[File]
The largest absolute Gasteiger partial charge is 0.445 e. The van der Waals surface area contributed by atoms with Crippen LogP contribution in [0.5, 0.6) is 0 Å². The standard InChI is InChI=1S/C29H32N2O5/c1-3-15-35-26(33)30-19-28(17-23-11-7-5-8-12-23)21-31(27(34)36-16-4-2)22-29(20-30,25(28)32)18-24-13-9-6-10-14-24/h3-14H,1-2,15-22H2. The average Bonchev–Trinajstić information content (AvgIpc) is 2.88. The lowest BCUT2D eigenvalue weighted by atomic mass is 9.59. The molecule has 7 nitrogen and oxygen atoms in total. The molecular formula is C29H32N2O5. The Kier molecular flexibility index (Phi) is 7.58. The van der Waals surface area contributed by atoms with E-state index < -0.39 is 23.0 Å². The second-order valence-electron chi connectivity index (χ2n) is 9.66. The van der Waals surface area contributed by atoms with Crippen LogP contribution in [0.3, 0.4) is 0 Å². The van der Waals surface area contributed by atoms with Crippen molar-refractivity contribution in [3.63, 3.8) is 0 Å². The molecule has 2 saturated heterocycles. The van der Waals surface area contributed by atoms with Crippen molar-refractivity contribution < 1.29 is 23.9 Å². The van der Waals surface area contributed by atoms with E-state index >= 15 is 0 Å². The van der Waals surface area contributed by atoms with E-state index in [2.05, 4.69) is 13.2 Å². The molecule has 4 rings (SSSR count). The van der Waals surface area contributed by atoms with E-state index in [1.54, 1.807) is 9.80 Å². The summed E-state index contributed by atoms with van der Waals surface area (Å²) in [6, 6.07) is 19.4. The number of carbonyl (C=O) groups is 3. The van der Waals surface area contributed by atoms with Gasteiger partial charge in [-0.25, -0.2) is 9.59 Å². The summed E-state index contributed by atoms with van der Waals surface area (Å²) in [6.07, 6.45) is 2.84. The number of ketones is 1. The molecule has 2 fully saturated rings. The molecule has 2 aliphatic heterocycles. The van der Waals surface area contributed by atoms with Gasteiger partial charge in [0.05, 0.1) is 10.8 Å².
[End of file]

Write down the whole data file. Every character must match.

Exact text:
The largest absolute Gasteiger partial charge is 0.445 e. The van der Waals surface area contributed by atoms with Crippen LogP contribution in [0.5, 0.6) is 0 Å². The standard InChI is InChI=1S/C29H32N2O5/c1-3-15-35-26(33)30-19-28(17-23-11-7-5-8-12-23)21-31(27(34)36-16-4-2)22-29(20-30,25(28)32)18-24-13-9-6-10-14-24/h3-14H,1-2,15-22H2. The average Bonchev–Trinajstić information content (AvgIpc) is 2.88. The lowest BCUT2D eigenvalue weighted by atomic mass is 9.59. The molecule has 7 nitrogen and oxygen atoms in total. The molecular formula is C29H32N2O5. The Kier molecular flexibility index (Phi) is 7.58. The van der Waals surface area contributed by atoms with E-state index < -0.39 is 23.0 Å². The second-order valence-electron chi connectivity index (χ2n) is 9.66. The van der Waals surface area contributed by atoms with Crippen LogP contribution in [0.3, 0.4) is 0 Å². The van der Waals surface area contributed by atoms with Crippen molar-refractivity contribution in [3.63, 3.8) is 0 Å². The molecule has 2 saturated heterocycles. The van der Waals surface area contributed by atoms with Crippen molar-refractivity contribution < 1.29 is 23.9 Å². The van der Waals surface area contributed by atoms with E-state index >= 15 is 0 Å². The van der Waals surface area contributed by atoms with E-state index in [2.05, 4.69) is 13.2 Å². The molecule has 4 rings (SSSR count). The van der Waals surface area contributed by atoms with E-state index in [1.54, 1.807) is 9.80 Å². The summed E-state index contributed by atoms with van der Waals surface area (Å²) in [6, 6.07) is 19.4. The number of carbonyl (C=O) groups is 3. The van der Waals surface area contributed by atoms with Gasteiger partial charge in [-0.25, -0.2) is 9.59 Å². The summed E-state index contributed by atoms with van der Waals surface area (Å²) in [6.07, 6.45) is 2.84. The number of ketones is 1. The molecule has 2 fully saturated rings. The molecule has 2 aliphatic heterocycles. The van der Waals surface area contributed by atoms with Gasteiger partial charge in [0.05, 0.1) is 10.8 Å².